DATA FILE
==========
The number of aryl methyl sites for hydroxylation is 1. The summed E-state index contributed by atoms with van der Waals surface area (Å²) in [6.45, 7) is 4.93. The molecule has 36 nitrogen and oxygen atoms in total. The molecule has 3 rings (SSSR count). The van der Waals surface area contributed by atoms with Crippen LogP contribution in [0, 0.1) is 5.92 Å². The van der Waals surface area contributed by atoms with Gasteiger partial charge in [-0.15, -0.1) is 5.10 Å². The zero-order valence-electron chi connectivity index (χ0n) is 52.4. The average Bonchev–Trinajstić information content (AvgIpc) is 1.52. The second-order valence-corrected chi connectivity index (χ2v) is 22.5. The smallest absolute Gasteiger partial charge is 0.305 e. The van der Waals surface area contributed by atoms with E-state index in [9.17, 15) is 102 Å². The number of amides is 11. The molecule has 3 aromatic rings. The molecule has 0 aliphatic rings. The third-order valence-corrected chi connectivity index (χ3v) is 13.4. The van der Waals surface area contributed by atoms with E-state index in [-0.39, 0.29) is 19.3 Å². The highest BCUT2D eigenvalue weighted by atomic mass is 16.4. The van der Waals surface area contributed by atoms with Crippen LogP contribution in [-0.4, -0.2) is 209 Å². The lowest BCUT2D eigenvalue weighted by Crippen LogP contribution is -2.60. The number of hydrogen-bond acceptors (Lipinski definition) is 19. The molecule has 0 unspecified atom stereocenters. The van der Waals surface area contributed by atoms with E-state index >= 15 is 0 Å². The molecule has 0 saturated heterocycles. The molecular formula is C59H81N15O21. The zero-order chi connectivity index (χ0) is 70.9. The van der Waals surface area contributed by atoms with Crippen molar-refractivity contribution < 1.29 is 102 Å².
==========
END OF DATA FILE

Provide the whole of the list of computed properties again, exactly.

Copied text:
The number of aryl methyl sites for hydroxylation is 1. The summed E-state index contributed by atoms with van der Waals surface area (Å²) in [6.45, 7) is 4.93. The molecule has 36 nitrogen and oxygen atoms in total. The molecule has 3 rings (SSSR count). The van der Waals surface area contributed by atoms with Crippen LogP contribution in [0, 0.1) is 5.92 Å². The van der Waals surface area contributed by atoms with Gasteiger partial charge in [-0.15, -0.1) is 5.10 Å². The zero-order valence-electron chi connectivity index (χ0n) is 52.4. The average Bonchev–Trinajstić information content (AvgIpc) is 1.52. The second-order valence-corrected chi connectivity index (χ2v) is 22.5. The smallest absolute Gasteiger partial charge is 0.305 e. The van der Waals surface area contributed by atoms with E-state index in [9.17, 15) is 102 Å². The number of amides is 11. The molecule has 3 aromatic rings. The molecule has 0 aliphatic rings. The third-order valence-corrected chi connectivity index (χ3v) is 13.4. The van der Waals surface area contributed by atoms with E-state index in [-0.39, 0.29) is 19.3 Å². The highest BCUT2D eigenvalue weighted by atomic mass is 16.4. The van der Waals surface area contributed by atoms with Crippen LogP contribution in [-0.4, -0.2) is 209 Å². The lowest BCUT2D eigenvalue weighted by Crippen LogP contribution is -2.60. The number of hydrogen-bond acceptors (Lipinski definition) is 19. The molecule has 0 unspecified atom stereocenters. The van der Waals surface area contributed by atoms with E-state index >= 15 is 0 Å². The molecule has 0 saturated heterocycles. The molecular formula is C59H81N15O21. The zero-order chi connectivity index (χ0) is 70.9. The van der Waals surface area contributed by atoms with Crippen molar-refractivity contribution < 1.29 is 102 Å².